A couple weeks ago I was given the rare opportunity of taking a tour through the home of Kyrgyzstan’s most famous and influential author, the late Chyngyz Aitmatov. Chyngyz Aitmatov’s lyrical prose masterfully infuses the traditions of Kyrgyzstan’s nomadic culture as well as various fables and myths into his stories. He wrote in both Kyrgyz and Russian, earning international acclaim and awards for his literary genius. His works have been translated into roughly 150 languages.
Upon first entering his house, I noticed an extensive timeline of Chyngyz Aitmatov’s life hanging on the wall. I’ll give you a brief rundown. Chyngyz Aitmatov was born in Kyrgyzstan in the Province of Talas in the village of Sheker in 1928. His mother was actually Tartar and his father, Kyrgyz. Sadly, his father died when he was still a young boy. He was raised primary by his mother who made a point of exposing him to Russian literature. When he first went to university in the capital city of Bishkek, his focus was on animal husbandry and agriculture, but after several years, he decided to pursue the study of literature in Moscow at the Maxim Gorky Literature Institute. He studied there from 1956-1958. In 1958, he published his first book that spread like wildfire, Jamila. After Jamila’s amazing success, he continued on to write many other literary works in Kyrgyz and in Russian.
The first room I visited in the house was a dining room complete with artwork and decorated dishes displayed on the walls. Then I was led into a living room of sorts that contained gorgeous furnishings, more artwork, and a piano. The next room was particularly interesting to me. It was an entire room filled with framed pictures of Chyngyz Aitmatov with renowned authors, presidents of various countries, and movie celebrities. It also housed some of his many literary awards presented to him by different countries. I knew before I saw all these things that Chyngyz Aitmatov was well-known and respected, but seeing all those awards in different languages and countless pictures of him with celebrities from all over the world, it allowed me to more fully grasp the extent of his influence!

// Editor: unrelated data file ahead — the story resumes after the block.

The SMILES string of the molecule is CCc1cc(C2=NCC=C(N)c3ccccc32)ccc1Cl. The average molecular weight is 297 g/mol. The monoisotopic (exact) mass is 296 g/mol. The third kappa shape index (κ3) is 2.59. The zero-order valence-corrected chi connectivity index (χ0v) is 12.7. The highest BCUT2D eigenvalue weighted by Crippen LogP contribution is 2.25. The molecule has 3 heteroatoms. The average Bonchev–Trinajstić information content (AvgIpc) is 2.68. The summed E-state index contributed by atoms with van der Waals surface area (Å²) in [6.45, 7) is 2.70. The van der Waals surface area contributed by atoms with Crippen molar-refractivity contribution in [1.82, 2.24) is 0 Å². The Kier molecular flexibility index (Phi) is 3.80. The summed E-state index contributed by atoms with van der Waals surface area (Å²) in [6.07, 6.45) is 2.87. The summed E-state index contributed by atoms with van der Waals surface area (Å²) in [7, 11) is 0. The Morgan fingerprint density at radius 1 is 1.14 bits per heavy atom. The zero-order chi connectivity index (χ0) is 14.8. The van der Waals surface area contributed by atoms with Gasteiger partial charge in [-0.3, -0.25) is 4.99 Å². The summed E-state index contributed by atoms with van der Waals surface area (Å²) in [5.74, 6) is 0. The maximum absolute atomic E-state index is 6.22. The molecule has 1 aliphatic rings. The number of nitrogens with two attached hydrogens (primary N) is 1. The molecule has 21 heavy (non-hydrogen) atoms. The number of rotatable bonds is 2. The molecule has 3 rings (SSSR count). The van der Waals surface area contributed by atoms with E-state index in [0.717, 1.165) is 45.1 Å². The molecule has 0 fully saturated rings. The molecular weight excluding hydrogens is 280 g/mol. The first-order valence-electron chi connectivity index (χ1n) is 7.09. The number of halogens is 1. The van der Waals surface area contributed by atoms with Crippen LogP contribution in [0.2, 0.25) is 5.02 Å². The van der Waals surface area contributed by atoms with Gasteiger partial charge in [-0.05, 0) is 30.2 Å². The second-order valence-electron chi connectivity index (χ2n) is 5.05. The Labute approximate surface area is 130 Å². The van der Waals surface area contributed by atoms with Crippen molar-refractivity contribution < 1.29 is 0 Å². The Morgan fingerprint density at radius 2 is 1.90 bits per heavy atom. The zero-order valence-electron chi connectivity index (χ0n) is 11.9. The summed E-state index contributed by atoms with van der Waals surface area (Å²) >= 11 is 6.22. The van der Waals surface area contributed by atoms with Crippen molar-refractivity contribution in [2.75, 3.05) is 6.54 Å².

The walls of the next room I visited were covered in posters and advertisements for all of his books that were made into movies. German, Turkish, Russian – I lost track of how many languages I saw on those posters!
All of that pretty much made up the first floor, so we made our way upstairs. Gorgeous, gorgeous paintings lined the walls of the staircase! I can’t even begin to describe the beauty of these paintings to you. Many were nature scenes, some were of caravan travelers, but all of them took my breath away! I tried to ask my tour guide if they were gifts given to Chyngyz Aitmatov or if he was a collector, but the origin of the paintings was unknown.
The last room we visited was Chyngyz Aitmatov’s personal study! Instead of one big room, it was more like 2 connected rooms, both stuffed to the brim with bookcases. It’s actually really impressive that he had been able to collect all these books because in Soviet times, not only were books expensive, but also just hard to come by in general, especially if you wanted to collect entire series.
One room had a smaller desk and in the other room sat his personal writing desk spread out regally in front of wall to wall windows, sober and stately. This was the best part of the tour, being able to see the spot where Chyngyz Aitmatov actually put his ideas on paper and they came to life! Lying on his desk were pages of his handwriting. I could envision him turning over idea after idea, deciding on just the right phrasing to create a new masterpiece that would make its mark on the world!
Chyngyz Aitmatov’s family plans on opening up the house as a museum in the next 1-2 years. When it opens up to the public, I highly recommend visiting.
If you want to pick up some books by Chyngyz Aitmatov, I’ve included a list of some famous titles below. People in the Bishkek area can look for his works in the bookstore called Raritet (Раритет). It’s near the History Museum at Ala-Too Square where Chuy Ave. meets Molodaya Gvardia Park.
Works by Chyngyz Aitmatov
Jamila (“Джамиля”, 1958)
The First Teacher (“Первый учитель”, 1962)
Tales of the Mountains and Steppes (“Повести гор и степей”, 1963)
Farewell, Gulsary! (“Прощай, Гульсары”, 1966)
The White Steamboat (“Белый пароход”, 1970)
The Day Lasts More Than a Hundred Years (“И дольше века длится день”, 1980)
The Scaffold (“Плаха”, 1986)
When The Mountains Fall (“Когда горы падают”, 2006)